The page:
The first few days of having a puppy at home are full of fun and cheerfulness as the little furry friend explores a new environment. And during that time, you’ll somehow learn how to handle feeding and cleaning after the puppy and ensure that it’s well cared for in your living space.
While it’s exciting, being a dog parent is also a big commitment. It is especially true since they’ll need constant care and attention. And as you and your puppy continue to bond, you need to decide when to start introducing it to your world by defining what’s acceptable and what’s not.
When To Start Training Your Puppy?
Generally, there’s no rule book to advise or tell you when is the best age to start training a puppy, but it’s advisable to begin foundational training as early as eight weeks.
Seeking guidance from professional K9 handlers can be a great place to start. They can guide you on the steps to take as you and your furry pal navigate this phase. Such training can help sharpen your puppy’s behavior through communal boarding services, and you’ll have a well-trained loyal friend.
Furthermore, here’s a quick guide to some activities and milestones and the best age to teach your young puppy:
8-10 Weeks Old
During this time, it’s recommended to start teaching your young pup basic things like manners, perceiving their name, their new home, and even the household members they’ll be around most of the time. Give them room and time to adjust and be comfortable with their new environment and people. It is essential as it can help your furry friend connect with you and provide a sense of belongingness.
You can also introduce, bit by bit, a routine they can stick to daily. For instance, you can start training them on where their dish is and what time to expect food from you. You can also incorporate basic lessons that are beneficial as they grow. Here are some of them:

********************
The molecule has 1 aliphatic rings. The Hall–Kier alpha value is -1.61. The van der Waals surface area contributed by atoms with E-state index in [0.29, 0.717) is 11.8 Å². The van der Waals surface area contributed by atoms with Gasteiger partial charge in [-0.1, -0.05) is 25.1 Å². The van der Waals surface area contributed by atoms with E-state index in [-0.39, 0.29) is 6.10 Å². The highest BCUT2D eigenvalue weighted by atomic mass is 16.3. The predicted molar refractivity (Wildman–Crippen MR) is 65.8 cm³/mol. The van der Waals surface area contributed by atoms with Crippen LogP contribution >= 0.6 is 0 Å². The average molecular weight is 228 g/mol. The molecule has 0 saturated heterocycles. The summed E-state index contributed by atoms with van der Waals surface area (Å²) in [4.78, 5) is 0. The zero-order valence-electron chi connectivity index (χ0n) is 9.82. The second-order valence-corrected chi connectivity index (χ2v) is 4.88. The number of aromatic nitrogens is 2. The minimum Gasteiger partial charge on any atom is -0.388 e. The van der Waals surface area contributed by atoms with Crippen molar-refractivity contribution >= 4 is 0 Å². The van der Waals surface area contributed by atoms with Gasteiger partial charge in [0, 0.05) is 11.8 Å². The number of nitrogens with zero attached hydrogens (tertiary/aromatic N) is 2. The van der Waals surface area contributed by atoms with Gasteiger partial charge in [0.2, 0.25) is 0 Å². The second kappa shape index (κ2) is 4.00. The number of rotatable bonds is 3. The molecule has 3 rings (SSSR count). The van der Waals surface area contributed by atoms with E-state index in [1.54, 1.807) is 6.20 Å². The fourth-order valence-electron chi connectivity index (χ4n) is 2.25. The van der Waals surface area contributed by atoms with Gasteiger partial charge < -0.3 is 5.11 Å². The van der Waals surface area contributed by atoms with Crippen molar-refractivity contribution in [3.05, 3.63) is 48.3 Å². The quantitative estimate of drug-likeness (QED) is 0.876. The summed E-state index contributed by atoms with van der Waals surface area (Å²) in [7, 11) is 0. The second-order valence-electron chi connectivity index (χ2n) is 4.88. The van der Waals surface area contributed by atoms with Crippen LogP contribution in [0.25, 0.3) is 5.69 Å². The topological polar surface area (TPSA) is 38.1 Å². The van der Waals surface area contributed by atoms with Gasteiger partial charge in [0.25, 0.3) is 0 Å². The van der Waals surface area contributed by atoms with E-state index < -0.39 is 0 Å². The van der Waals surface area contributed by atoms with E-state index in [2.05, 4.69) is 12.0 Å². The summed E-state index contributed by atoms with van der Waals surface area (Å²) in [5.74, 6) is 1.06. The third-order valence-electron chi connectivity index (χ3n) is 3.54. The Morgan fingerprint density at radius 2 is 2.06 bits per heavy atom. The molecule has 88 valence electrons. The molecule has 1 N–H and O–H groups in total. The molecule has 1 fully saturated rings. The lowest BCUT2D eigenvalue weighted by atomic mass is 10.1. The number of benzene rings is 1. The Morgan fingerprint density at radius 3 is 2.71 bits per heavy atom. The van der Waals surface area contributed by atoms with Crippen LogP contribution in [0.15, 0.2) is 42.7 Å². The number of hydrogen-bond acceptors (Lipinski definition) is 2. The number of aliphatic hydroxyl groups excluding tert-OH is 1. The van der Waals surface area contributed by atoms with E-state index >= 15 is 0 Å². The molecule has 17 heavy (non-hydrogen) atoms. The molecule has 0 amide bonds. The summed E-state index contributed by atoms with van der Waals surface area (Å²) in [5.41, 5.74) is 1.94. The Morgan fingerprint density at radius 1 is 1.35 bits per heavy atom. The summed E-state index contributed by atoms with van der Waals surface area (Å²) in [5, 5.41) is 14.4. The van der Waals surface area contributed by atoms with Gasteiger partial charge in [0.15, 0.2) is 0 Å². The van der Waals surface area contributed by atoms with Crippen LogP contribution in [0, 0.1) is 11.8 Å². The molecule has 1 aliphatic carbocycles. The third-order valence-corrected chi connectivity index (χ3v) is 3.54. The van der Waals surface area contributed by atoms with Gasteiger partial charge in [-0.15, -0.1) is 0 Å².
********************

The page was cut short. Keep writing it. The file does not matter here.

Potty training is one of the top priorities for most pet owners. It is a crucial skill you’d want your puppy to learn early and familiarize themselves with. It can help avoid potty accidents around your house that may cause property damage or leave an unpleasant odor.
You may begin by scheduling time for potty training. Puppies, in general, have small bladders, but keep in mind that timings may differ from one pup to another. That said, ensure that you track and monitor your puppy’s habits as you go along. For instance, in most cases, dogs will almost immediately want a bathroom break upon waking up or after they have had their meals. With that, you can take them out for a 20-minute walk or guide them to the proper place where they can do it.
As your pup grows, the potty-training schedule may change since the dog’s intestines are growing bigger and can store more food. As such, ensure that you continue monitoring them so you can adjust accordingly.
While some pet owners may not like the idea of their pup being caged, crate training can allow your young pup to find safety and comfort in confinement. It lets them see the crate as a safe place where they can sleep and rest and not as a form of punishment.
You can start by calmly guiding them towards the crate. Take your time and ensure that you don’t force your pup as it may instill fear. This is important since, as much as possible, you’d want to create a positive association with the crate. You can put a mattress for comfort, toss treats inside to entice them or reward them when they go in until they’re comfortable enough to walk in by themselves.
However, you don’t want to keep your paw friend in the crate for too long. Long-term confinement may affect your dog physically and emotionally.
10-12 Weeks Old